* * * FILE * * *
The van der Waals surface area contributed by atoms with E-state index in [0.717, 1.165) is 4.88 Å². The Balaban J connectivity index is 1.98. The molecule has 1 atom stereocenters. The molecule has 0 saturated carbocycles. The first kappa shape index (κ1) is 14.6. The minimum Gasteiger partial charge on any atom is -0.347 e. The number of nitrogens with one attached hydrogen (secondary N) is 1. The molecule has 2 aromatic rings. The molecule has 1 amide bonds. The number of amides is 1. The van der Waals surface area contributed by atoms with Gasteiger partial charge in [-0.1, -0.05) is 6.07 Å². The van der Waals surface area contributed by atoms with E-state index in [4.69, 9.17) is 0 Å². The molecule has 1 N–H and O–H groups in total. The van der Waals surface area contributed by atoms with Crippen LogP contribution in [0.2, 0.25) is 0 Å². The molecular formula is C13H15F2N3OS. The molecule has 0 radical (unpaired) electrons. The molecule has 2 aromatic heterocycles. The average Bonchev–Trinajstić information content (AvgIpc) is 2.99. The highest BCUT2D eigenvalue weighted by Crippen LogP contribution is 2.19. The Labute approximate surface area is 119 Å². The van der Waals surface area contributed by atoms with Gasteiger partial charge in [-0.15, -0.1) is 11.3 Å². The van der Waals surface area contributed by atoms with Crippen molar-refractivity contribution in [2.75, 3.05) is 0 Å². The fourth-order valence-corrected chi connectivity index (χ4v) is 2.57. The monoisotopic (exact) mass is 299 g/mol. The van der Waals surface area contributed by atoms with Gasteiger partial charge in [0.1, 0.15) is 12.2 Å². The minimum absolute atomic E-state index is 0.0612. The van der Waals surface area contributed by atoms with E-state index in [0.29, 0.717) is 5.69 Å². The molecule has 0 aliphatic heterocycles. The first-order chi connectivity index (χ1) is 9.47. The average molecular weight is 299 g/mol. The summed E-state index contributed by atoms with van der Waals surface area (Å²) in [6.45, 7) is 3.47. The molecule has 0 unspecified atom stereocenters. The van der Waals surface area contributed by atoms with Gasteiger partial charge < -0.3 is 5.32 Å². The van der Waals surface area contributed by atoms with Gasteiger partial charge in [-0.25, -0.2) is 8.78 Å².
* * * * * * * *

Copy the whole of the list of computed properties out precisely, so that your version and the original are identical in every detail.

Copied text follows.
The van der Waals surface area contributed by atoms with E-state index in [0.717, 1.165) is 4.88 Å². The Balaban J connectivity index is 1.98. The molecule has 1 atom stereocenters. The molecule has 0 saturated carbocycles. The first kappa shape index (κ1) is 14.6. The minimum Gasteiger partial charge on any atom is -0.347 e. The number of nitrogens with one attached hydrogen (secondary N) is 1. The molecule has 2 aromatic rings. The molecule has 1 amide bonds. The number of amides is 1. The van der Waals surface area contributed by atoms with Gasteiger partial charge in [-0.1, -0.05) is 6.07 Å². The van der Waals surface area contributed by atoms with E-state index in [4.69, 9.17) is 0 Å². The molecule has 1 N–H and O–H groups in total. The van der Waals surface area contributed by atoms with Crippen LogP contribution in [0.2, 0.25) is 0 Å². The molecular formula is C13H15F2N3OS. The molecule has 0 radical (unpaired) electrons. The molecule has 2 aromatic heterocycles. The average Bonchev–Trinajstić information content (AvgIpc) is 2.99. The highest BCUT2D eigenvalue weighted by Crippen LogP contribution is 2.19. The Labute approximate surface area is 119 Å². The van der Waals surface area contributed by atoms with Gasteiger partial charge in [-0.15, -0.1) is 11.3 Å². The van der Waals surface area contributed by atoms with Crippen molar-refractivity contribution in [2.75, 3.05) is 0 Å². The fourth-order valence-corrected chi connectivity index (χ4v) is 2.57. The monoisotopic (exact) mass is 299 g/mol. The van der Waals surface area contributed by atoms with Gasteiger partial charge in [0.1, 0.15) is 12.2 Å². The minimum absolute atomic E-state index is 0.0612. The van der Waals surface area contributed by atoms with E-state index in [0.29, 0.717) is 5.69 Å². The molecule has 0 aliphatic heterocycles. The first-order chi connectivity index (χ1) is 9.47. The average molecular weight is 299 g/mol. The summed E-state index contributed by atoms with van der Waals surface area (Å²) in [6.45, 7) is 3.47. The molecule has 0 unspecified atom stereocenters. The van der Waals surface area contributed by atoms with Gasteiger partial charge < -0.3 is 5.32 Å². The van der Waals surface area contributed by atoms with Gasteiger partial charge in [-0.25, -0.2) is 8.78 Å².